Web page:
The U.S. Department of Justice says a Vermont student who attends a Catholic school was wrongly excluded from a state program, considering a recent U.S. Supreme Court decision that said that states cannot cut religious schools from programs that send public money to private education.

On Wednesday, the U.S. Department of Justice filed a brief in the case, saying that the federal appeals court should overturn the district court’s earlier denial of a preliminary injunction.

Last year, the group Alliance Defending Freedom filed a federal lawsuit against the Vermont Education Agency on behalf of some students from the Rice Memorial High School in South Burlington, saying they wished to take college classes under the Vermont Dual Enrollment Program, but were excluded because they attend a Catholic high school.

After U.S. District Court Judge Christina Reiss denied the students a preliminary injunction, they appealed to the 2nd Circuit.

“The Supreme Court’s repeated holdings … that religious entities and their adherents cannot be excluded from or disadvantaged under public programs and benefits based on their religious character, make clear that A.H. and Rice’s disqualification from the Dual Enrollment Program is impermissible under the Free Exercise Clause,” the DOJ wrote in its court filing on Wednesday.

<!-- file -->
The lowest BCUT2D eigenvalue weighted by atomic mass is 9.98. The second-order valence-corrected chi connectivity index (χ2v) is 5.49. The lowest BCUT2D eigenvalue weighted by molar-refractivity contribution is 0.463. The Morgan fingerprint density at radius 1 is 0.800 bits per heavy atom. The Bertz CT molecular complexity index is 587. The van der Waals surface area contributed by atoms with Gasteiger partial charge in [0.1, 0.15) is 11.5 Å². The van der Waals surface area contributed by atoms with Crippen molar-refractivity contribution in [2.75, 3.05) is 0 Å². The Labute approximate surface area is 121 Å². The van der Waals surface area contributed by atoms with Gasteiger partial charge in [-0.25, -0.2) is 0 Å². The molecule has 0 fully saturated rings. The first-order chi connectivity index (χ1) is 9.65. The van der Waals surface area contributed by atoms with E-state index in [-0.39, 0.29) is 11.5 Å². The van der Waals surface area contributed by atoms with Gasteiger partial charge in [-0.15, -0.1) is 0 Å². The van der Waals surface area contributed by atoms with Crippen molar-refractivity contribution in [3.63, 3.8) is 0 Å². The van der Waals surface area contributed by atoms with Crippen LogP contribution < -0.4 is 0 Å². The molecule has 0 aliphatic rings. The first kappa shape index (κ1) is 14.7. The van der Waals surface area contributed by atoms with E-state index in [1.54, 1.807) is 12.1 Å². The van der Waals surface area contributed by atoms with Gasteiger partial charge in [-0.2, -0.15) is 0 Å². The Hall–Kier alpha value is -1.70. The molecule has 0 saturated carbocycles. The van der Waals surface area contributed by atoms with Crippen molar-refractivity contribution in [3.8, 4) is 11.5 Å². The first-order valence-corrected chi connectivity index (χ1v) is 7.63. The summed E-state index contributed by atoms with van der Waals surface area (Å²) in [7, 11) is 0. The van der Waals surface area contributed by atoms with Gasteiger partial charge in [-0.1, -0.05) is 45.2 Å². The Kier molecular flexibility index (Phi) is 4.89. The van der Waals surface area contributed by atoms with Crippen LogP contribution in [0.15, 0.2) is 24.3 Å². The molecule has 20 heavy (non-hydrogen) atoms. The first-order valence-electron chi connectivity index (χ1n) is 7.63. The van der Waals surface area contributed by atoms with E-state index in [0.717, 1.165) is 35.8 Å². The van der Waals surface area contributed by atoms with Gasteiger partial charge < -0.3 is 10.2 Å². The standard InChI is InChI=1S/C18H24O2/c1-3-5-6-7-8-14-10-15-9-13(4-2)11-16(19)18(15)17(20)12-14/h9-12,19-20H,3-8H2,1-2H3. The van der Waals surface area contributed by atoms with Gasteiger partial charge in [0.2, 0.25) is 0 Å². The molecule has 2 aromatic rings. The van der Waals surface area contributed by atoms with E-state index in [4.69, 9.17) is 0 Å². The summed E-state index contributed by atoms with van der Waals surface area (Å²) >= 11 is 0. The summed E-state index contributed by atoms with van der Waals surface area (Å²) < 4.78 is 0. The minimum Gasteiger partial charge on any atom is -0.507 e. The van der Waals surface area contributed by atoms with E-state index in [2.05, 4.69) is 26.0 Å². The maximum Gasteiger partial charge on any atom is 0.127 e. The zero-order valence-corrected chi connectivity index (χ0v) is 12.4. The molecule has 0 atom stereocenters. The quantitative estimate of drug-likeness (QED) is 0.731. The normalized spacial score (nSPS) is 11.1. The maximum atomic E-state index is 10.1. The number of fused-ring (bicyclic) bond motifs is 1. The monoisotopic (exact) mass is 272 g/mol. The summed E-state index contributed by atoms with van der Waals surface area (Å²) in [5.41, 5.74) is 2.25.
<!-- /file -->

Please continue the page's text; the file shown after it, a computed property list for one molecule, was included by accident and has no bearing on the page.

In late June, the U.S. Supreme Court, by a 5-4 vote, upheld a Montana scholarship program that allows state tax credits for private schooling in which almost all the recipients attend religious schools.

In light of that decision, the federal appeals court in early August granted an injunction to stop Vermont from excluding the students from participating in the state program while an appeal is pending.

The Vermont Education Agency did not immediately return an email seeking comment. A spokesperson said earlier this month that the agency would comply with the court’s order and looked forward to the chance to present the merits of the state’s case later this fall.